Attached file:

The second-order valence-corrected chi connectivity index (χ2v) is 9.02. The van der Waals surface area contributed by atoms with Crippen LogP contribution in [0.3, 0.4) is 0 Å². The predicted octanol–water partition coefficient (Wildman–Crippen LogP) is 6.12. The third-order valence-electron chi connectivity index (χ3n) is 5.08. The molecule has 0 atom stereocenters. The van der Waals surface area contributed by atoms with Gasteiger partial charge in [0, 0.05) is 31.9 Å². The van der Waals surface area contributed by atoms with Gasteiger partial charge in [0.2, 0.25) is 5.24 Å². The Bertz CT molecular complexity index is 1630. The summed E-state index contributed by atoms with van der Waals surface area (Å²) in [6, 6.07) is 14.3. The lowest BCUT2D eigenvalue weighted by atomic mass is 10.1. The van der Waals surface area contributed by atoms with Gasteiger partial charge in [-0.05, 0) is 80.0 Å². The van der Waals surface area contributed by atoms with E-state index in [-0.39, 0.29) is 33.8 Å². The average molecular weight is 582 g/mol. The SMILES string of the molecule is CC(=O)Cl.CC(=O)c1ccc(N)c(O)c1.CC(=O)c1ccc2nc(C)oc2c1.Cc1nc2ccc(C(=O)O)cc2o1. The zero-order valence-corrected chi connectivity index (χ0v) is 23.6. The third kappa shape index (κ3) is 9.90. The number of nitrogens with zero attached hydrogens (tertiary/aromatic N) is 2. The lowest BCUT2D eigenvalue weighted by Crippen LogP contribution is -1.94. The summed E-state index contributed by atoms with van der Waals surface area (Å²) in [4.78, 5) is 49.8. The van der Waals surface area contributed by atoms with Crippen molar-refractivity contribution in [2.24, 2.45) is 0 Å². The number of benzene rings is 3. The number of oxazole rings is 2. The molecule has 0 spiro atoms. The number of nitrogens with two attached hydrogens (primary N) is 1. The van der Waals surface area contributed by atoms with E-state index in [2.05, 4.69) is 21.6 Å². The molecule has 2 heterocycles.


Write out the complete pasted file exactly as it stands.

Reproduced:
The second-order valence-corrected chi connectivity index (χ2v) is 9.02. The van der Waals surface area contributed by atoms with Crippen LogP contribution in [0.3, 0.4) is 0 Å². The predicted octanol–water partition coefficient (Wildman–Crippen LogP) is 6.12. The third-order valence-electron chi connectivity index (χ3n) is 5.08. The molecule has 0 atom stereocenters. The van der Waals surface area contributed by atoms with Gasteiger partial charge in [0, 0.05) is 31.9 Å². The van der Waals surface area contributed by atoms with Gasteiger partial charge in [0.2, 0.25) is 5.24 Å². The Bertz CT molecular complexity index is 1630. The summed E-state index contributed by atoms with van der Waals surface area (Å²) in [6, 6.07) is 14.3. The lowest BCUT2D eigenvalue weighted by atomic mass is 10.1. The van der Waals surface area contributed by atoms with Gasteiger partial charge in [-0.05, 0) is 80.0 Å². The van der Waals surface area contributed by atoms with E-state index in [-0.39, 0.29) is 33.8 Å². The average molecular weight is 582 g/mol. The SMILES string of the molecule is CC(=O)Cl.CC(=O)c1ccc(N)c(O)c1.CC(=O)c1ccc2nc(C)oc2c1.Cc1nc2ccc(C(=O)O)cc2o1. The zero-order valence-corrected chi connectivity index (χ0v) is 23.6. The third kappa shape index (κ3) is 9.90. The number of nitrogens with zero attached hydrogens (tertiary/aromatic N) is 2. The lowest BCUT2D eigenvalue weighted by Crippen LogP contribution is -1.94. The summed E-state index contributed by atoms with van der Waals surface area (Å²) in [4.78, 5) is 49.8. The van der Waals surface area contributed by atoms with Crippen molar-refractivity contribution in [2.24, 2.45) is 0 Å². The number of benzene rings is 3. The number of oxazole rings is 2. The molecule has 0 spiro atoms. The number of nitrogens with two attached hydrogens (primary N) is 1. The van der Waals surface area contributed by atoms with E-state index in [2.05, 4.69) is 21.6 Å². The molecule has 2 heterocycles.